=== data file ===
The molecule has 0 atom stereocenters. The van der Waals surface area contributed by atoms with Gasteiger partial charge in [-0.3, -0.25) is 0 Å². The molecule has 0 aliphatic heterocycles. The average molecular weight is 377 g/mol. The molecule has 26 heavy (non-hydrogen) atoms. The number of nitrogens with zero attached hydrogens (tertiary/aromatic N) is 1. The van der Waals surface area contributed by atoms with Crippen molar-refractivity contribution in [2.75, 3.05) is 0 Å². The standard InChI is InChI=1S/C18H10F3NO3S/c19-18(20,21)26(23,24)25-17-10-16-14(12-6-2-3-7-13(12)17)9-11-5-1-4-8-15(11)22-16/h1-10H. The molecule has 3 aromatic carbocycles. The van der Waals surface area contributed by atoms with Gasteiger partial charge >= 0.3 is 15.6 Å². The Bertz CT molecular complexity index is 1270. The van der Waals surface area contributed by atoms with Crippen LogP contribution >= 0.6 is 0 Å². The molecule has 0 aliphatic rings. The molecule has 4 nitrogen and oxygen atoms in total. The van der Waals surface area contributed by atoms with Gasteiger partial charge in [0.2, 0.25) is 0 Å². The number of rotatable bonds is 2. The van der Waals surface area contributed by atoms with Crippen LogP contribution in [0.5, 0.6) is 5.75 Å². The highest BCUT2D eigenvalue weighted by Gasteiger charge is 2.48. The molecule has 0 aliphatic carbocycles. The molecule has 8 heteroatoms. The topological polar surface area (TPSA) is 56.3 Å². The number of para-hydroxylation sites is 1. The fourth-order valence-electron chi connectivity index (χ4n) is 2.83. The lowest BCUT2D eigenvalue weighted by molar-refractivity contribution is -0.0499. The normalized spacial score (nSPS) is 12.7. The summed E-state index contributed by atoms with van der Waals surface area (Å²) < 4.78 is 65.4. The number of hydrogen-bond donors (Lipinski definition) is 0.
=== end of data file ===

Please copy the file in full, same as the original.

The molecule has 0 atom stereocenters. The van der Waals surface area contributed by atoms with Gasteiger partial charge in [-0.3, -0.25) is 0 Å². The molecule has 0 aliphatic heterocycles. The average molecular weight is 377 g/mol. The molecule has 26 heavy (non-hydrogen) atoms. The number of nitrogens with zero attached hydrogens (tertiary/aromatic N) is 1. The van der Waals surface area contributed by atoms with Crippen molar-refractivity contribution in [2.75, 3.05) is 0 Å². The standard InChI is InChI=1S/C18H10F3NO3S/c19-18(20,21)26(23,24)25-17-10-16-14(12-6-2-3-7-13(12)17)9-11-5-1-4-8-15(11)22-16/h1-10H. The molecule has 3 aromatic carbocycles. The van der Waals surface area contributed by atoms with Gasteiger partial charge >= 0.3 is 15.6 Å². The Bertz CT molecular complexity index is 1270. The van der Waals surface area contributed by atoms with Crippen LogP contribution >= 0.6 is 0 Å². The molecule has 0 aliphatic rings. The molecule has 4 nitrogen and oxygen atoms in total. The van der Waals surface area contributed by atoms with Gasteiger partial charge in [0.2, 0.25) is 0 Å². The number of rotatable bonds is 2. The van der Waals surface area contributed by atoms with Crippen LogP contribution in [0.5, 0.6) is 5.75 Å². The highest BCUT2D eigenvalue weighted by Gasteiger charge is 2.48. The molecule has 0 aliphatic carbocycles. The molecule has 8 heteroatoms. The topological polar surface area (TPSA) is 56.3 Å². The number of para-hydroxylation sites is 1. The fourth-order valence-electron chi connectivity index (χ4n) is 2.83. The lowest BCUT2D eigenvalue weighted by molar-refractivity contribution is -0.0499. The normalized spacial score (nSPS) is 12.7. The summed E-state index contributed by atoms with van der Waals surface area (Å²) < 4.78 is 65.4. The number of hydrogen-bond donors (Lipinski definition) is 0.